Michelle “Mike” Ochonicky is an award-winning artist whose work includes murals, drawing, illustrations, sculpture, and photography. For nearly four decades she has carved out a reputation as a master of the scrimshaw, earning a place in the Directory of Traditional American Crafts 19 times.
Ochonicky graduated with a degree in art, with an emphasis on sculpture, from Fontbonne University in St. Louis, Missouri. She finds scrimshaw to be the perfect medium to combine her love of art and history. Additional graduate studies in a variety of media, and even horticulture, enrich to her work, giving it a distinct, precise style.
In the late 1700s and early 1800s, sailors etched intricate pictures in ivory as a way to pass time on long whaling voyages. Today, animal protection laws ban the importation of ivory, so Ochonicky uses recycled antique ivory piano keys, cow bone, deer antlers, fossilized mastodon ivory, and manmade polymers with the look and feel of ivory. She has earned recognition as an environmentally conscious artist.
Like the sailors, she uses no patterns, stencils, transfers, or power tools. Each piece is truly hand-done and original. Working from her tiny Stone Hollow Studio deep in the woods near Eureka, Missouri, Ochonicky’s subjects include the traditional nautical themes along with the wildlife and botanicals she loves. Her sculpture-based skills infuse her scrimshaw with a three-dimensional quality, making the images appear alive.
Ochonicky has been invited four times by the National Parks Foundation and the Missouri Governor’s office to design works for the National Christmas Tree ceremony in Washington, D. C., most recently in 2014. Her original art has been commissioned by collectors worldwide and displayed in the Cathedral Basilica of St. Louis, the White House Visitor Center, the Missouri State Capitol, and the Missouri Governor’s Mansion.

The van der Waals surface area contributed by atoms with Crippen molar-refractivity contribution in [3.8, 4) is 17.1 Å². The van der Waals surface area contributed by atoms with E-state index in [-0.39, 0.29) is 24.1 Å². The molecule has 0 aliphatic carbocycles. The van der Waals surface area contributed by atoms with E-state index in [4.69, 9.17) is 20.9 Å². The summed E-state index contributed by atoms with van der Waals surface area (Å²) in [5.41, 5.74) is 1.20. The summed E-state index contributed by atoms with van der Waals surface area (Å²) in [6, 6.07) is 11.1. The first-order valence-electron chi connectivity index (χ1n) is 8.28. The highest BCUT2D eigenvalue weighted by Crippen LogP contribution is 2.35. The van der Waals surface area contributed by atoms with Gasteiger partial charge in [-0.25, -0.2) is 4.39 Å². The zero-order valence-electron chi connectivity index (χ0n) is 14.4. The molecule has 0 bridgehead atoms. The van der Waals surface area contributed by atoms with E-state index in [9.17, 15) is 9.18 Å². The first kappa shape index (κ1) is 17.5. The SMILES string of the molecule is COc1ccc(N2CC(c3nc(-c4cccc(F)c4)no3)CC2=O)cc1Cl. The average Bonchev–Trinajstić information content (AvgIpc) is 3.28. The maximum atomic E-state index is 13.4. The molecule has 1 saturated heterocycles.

As arts editor for a St. Louis area magazine, Ochonicky writes a monthly column in which she continually promotes the arts. She works as the executive director of Missouri Citizens for the Arts, the statewide arts advocacy agency. Believing that traditional art should be shared with future generations, she encourages young artists through her active participation in the Partners in Education program.
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Colonial Pennsylvania meets 21st Century design in this historic property formerly deeded to Letitia Penn, daughter of William Penn. This 26-acre estate features an inviting farmhouse, in-ground pool, outbuilding used as a country goods store, a tenant house, and barn.. $1,375,000.